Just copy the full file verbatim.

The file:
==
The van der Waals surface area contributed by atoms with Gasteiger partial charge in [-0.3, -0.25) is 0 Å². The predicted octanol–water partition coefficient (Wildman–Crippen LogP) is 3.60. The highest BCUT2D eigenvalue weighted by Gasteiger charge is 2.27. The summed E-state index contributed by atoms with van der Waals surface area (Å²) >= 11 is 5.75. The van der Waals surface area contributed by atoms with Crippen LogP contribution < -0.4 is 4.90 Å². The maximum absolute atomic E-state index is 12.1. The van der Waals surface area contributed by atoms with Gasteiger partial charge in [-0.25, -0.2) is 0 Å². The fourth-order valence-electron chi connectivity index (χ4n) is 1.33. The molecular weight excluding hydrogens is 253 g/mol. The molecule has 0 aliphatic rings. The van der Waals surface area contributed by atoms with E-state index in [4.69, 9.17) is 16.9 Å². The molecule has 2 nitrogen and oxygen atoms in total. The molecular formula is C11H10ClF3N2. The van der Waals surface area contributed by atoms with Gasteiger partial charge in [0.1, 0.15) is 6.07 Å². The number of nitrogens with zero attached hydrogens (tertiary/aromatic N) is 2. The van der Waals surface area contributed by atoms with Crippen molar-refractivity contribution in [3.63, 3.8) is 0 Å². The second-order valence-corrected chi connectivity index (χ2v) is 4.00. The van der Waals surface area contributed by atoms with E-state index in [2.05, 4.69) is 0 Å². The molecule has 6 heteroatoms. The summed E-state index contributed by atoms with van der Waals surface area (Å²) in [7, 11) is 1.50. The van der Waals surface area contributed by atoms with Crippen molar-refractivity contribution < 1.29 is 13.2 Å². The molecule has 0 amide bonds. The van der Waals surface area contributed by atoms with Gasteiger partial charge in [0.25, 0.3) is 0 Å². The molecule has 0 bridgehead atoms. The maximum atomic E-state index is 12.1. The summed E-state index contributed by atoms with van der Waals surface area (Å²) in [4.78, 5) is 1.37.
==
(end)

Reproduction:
The van der Waals surface area contributed by atoms with Gasteiger partial charge in [-0.3, -0.25) is 0 Å². The predicted octanol–water partition coefficient (Wildman–Crippen LogP) is 3.60. The highest BCUT2D eigenvalue weighted by Gasteiger charge is 2.27. The summed E-state index contributed by atoms with van der Waals surface area (Å²) >= 11 is 5.75. The van der Waals surface area contributed by atoms with Crippen LogP contribution < -0.4 is 4.90 Å². The maximum absolute atomic E-state index is 12.1. The van der Waals surface area contributed by atoms with Gasteiger partial charge in [-0.25, -0.2) is 0 Å². The fourth-order valence-electron chi connectivity index (χ4n) is 1.33. The molecular weight excluding hydrogens is 253 g/mol. The molecule has 0 aliphatic rings. The van der Waals surface area contributed by atoms with E-state index in [4.69, 9.17) is 16.9 Å². The molecule has 2 nitrogen and oxygen atoms in total. The molecular formula is C11H10ClF3N2. The van der Waals surface area contributed by atoms with Gasteiger partial charge in [0.1, 0.15) is 6.07 Å². The number of nitrogens with zero attached hydrogens (tertiary/aromatic N) is 2. The van der Waals surface area contributed by atoms with Crippen molar-refractivity contribution in [3.63, 3.8) is 0 Å². The second-order valence-corrected chi connectivity index (χ2v) is 4.00. The van der Waals surface area contributed by atoms with E-state index in [2.05, 4.69) is 0 Å². The molecule has 6 heteroatoms. The summed E-state index contributed by atoms with van der Waals surface area (Å²) in [7, 11) is 1.50. The van der Waals surface area contributed by atoms with Crippen molar-refractivity contribution < 1.29 is 13.2 Å². The molecule has 0 amide bonds. The van der Waals surface area contributed by atoms with Gasteiger partial charge in [0.25, 0.3) is 0 Å². The molecule has 0 bridgehead atoms. The maximum atomic E-state index is 12.1. The summed E-state index contributed by atoms with van der Waals surface area (Å²) in [4.78, 5) is 1.37.